A completely different set of circumstances is encountered when there is systemic spread of distant metastases. The process is highly complex and requires certain obligatory steps at the cellular and molecular level: primary tumourigenesis, local tumour-related invasion and angiogenesis, down-regulated cell-cell adhesion within cancerous lesions, systemic spread of cancerous information (CNAPs, cell-free DNA/RNA, circulating tumour cells), creation of organ/tissue specific metastatic environment, metastatic seeding, entry into dormancy, metastatic growth provocation, and, genotype modifications under therapy conditions frequently leading to more aggressive phenotypes of secondary and tertiary tumours compared to the original ones.

In particular, the above listed processes are characteristic for liver metastases from breast cancer. Recent publications in the area demonstrate that despite improved treatments, the prognosis for non-operable patients with liver metastases from breast cancer metastatic disease (BCMD) remains poor [3].

Our current study of BCMD is motivated by the following reasons:
  1. 1.

    BCMD is considered an incurable disease: there are poor outcomes and a low life expectancy of this patient cohort [4].

     
  2. 2.

    The liver is one of the most frequent sites of involvement in patients with BCMD [5]. Depending on the sub-type of breast cancer and infectious component, the liver involvement may reach 25 % of patients and more [6, 7].

     
  3. 3.

    In postoperative breast cancer patients liver metastases appear earlier than other distanced metastases [8]; a spontaneous dormancy of metastatic breast cancer cells to the liver has been demonstrated [9].

     
  4. 4.

    The BCMD to liver is linked to the particularly poor outcomes: current studies with multivariate analysis confirmed liver involvement in BCMD as independent predictor of worse overall survival [10].

     
  5. 5.

    The molecular background of the therapy resistance in BCMD has not been adequately studied yet. Stratification of patients into prognostic groups is essential.

     

An extensive degradation of extracellular matrix is the essential attribute of tumour progression and aggressive metastatic disease. Within the protein family of proteases degrading the extracellular matrix, both gelatinases A and B—metalloproteinases MMP-2 and MMP-9, respectively—are well known prognostic factors that, when elevated, are indicators of poor outcomes for oncologic patients in general, and, in particular, promoting liver metastases [11, 12], metastatic disease in the most aggressive breast cancer phenotypes (such as triple-negative breast cancer) [13] and formation specifically of liver metastases in breast cancer [14]. Further, the patterns of activities of both MMP-2 and −9 are regulated by many molecular mechanisms applied via a cascade of individual steps including transcription, translation, several events of post-translational modification and, finally, MMP-activity inhibition by TIMPs. In this comprehensive situation, it is very difficult to expect a linear correlation between expression rates (e.g. measured by ELISA) and levels of activity (Zymography used in the project). From the entire regulation cascade, the “end-products”, namely effective activity levels of both molecular targets have the highest relevance for biological aspects of metastatic disease and practical clinical utility. Consequently, the current paper is focused on specific patterns of activities of both MMP-2 and −9 in patients with primary and metastatic liver malignancies.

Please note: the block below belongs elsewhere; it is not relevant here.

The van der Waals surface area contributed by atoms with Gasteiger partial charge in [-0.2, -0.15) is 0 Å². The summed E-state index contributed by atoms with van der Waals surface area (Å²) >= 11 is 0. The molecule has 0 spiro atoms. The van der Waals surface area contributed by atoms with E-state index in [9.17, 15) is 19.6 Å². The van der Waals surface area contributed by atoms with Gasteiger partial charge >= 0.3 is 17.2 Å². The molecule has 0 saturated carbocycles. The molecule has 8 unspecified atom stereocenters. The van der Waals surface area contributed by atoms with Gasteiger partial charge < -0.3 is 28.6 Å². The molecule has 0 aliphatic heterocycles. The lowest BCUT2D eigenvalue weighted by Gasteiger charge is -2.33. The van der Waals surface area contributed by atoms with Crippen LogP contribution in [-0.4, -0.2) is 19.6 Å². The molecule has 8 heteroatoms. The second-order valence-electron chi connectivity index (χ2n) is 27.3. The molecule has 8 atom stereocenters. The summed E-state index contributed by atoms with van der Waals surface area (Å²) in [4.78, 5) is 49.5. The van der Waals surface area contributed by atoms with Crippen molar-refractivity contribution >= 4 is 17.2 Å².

Methods

Recruitment of patients with primary and secondary hepatic carcinomas and blood sample collection

A total of 158 patients with primary and secondary hepatic carcinomas were recruited at the Department of Radiology, Rheinische Friedrich-Wilhelms-University of Bonn.

Including criteria

  • primary hepatic carcinoma

  • hepatic metastases

  • treatment by SIRT (Selective Internal Radiation Therapy)

  • treatment by TACE (Transarterial Chemoembolisation)

Excluding criteria

  • pregnancy

  • acute infections (but not chronic hepatitis)

  • alcohol abuse

  • genetic disorders and disorders with premature ageing (Down Syndrome, Werner Syndrome, Alzheimer’s disease, others)

The recruited patients were grouped according to the primary diagnosis (original tumour), gender, and therapy approach chosen and applied to the patient—see the workflow presented in Fig. 1. Blood samples of all patients were taken